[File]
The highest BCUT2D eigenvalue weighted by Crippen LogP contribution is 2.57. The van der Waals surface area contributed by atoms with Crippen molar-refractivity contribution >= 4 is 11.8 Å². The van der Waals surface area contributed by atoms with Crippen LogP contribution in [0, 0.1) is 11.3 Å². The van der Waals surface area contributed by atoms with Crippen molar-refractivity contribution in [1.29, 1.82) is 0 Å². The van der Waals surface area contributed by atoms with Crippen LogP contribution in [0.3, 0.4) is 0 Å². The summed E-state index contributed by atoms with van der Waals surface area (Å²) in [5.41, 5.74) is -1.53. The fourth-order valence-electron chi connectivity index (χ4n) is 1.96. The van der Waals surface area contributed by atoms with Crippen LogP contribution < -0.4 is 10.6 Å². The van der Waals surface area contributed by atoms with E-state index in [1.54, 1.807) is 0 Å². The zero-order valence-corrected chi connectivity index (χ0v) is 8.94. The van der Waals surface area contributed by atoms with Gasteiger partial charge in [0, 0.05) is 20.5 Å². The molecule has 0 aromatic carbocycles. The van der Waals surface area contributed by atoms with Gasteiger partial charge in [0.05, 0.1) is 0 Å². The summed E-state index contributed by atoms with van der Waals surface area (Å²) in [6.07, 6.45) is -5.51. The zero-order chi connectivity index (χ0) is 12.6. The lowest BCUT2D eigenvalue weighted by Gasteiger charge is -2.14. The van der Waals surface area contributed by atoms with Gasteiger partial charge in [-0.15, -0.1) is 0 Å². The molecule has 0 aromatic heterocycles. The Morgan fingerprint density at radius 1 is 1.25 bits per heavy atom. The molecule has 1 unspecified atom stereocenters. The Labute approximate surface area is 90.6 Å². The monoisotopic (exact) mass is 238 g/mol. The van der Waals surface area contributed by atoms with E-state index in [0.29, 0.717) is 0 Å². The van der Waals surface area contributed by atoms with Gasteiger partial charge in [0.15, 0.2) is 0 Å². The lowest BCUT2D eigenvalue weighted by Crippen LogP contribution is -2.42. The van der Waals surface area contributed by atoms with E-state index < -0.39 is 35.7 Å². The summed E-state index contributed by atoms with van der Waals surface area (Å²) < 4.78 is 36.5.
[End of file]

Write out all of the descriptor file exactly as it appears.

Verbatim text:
The highest BCUT2D eigenvalue weighted by Crippen LogP contribution is 2.57. The van der Waals surface area contributed by atoms with Crippen molar-refractivity contribution >= 4 is 11.8 Å². The van der Waals surface area contributed by atoms with Crippen LogP contribution in [0, 0.1) is 11.3 Å². The van der Waals surface area contributed by atoms with Crippen molar-refractivity contribution in [1.29, 1.82) is 0 Å². The van der Waals surface area contributed by atoms with Crippen LogP contribution in [0.3, 0.4) is 0 Å². The summed E-state index contributed by atoms with van der Waals surface area (Å²) in [5.41, 5.74) is -1.53. The fourth-order valence-electron chi connectivity index (χ4n) is 1.96. The van der Waals surface area contributed by atoms with Crippen LogP contribution < -0.4 is 10.6 Å². The van der Waals surface area contributed by atoms with E-state index in [1.54, 1.807) is 0 Å². The zero-order valence-corrected chi connectivity index (χ0v) is 8.94. The van der Waals surface area contributed by atoms with Gasteiger partial charge in [0, 0.05) is 20.5 Å². The molecule has 0 aromatic carbocycles. The van der Waals surface area contributed by atoms with Gasteiger partial charge in [0.05, 0.1) is 0 Å². The summed E-state index contributed by atoms with van der Waals surface area (Å²) in [6.07, 6.45) is -5.51. The zero-order chi connectivity index (χ0) is 12.6. The lowest BCUT2D eigenvalue weighted by Gasteiger charge is -2.14. The van der Waals surface area contributed by atoms with Gasteiger partial charge in [-0.15, -0.1) is 0 Å². The molecule has 0 aromatic heterocycles. The Morgan fingerprint density at radius 1 is 1.25 bits per heavy atom. The molecule has 1 unspecified atom stereocenters. The Labute approximate surface area is 90.6 Å². The monoisotopic (exact) mass is 238 g/mol. The van der Waals surface area contributed by atoms with E-state index in [0.29, 0.717) is 0 Å². The van der Waals surface area contributed by atoms with Gasteiger partial charge in [0.15, 0.2) is 0 Å². The lowest BCUT2D eigenvalue weighted by Crippen LogP contribution is -2.42. The van der Waals surface area contributed by atoms with E-state index < -0.39 is 35.7 Å². The summed E-state index contributed by atoms with van der Waals surface area (Å²) < 4.78 is 36.5.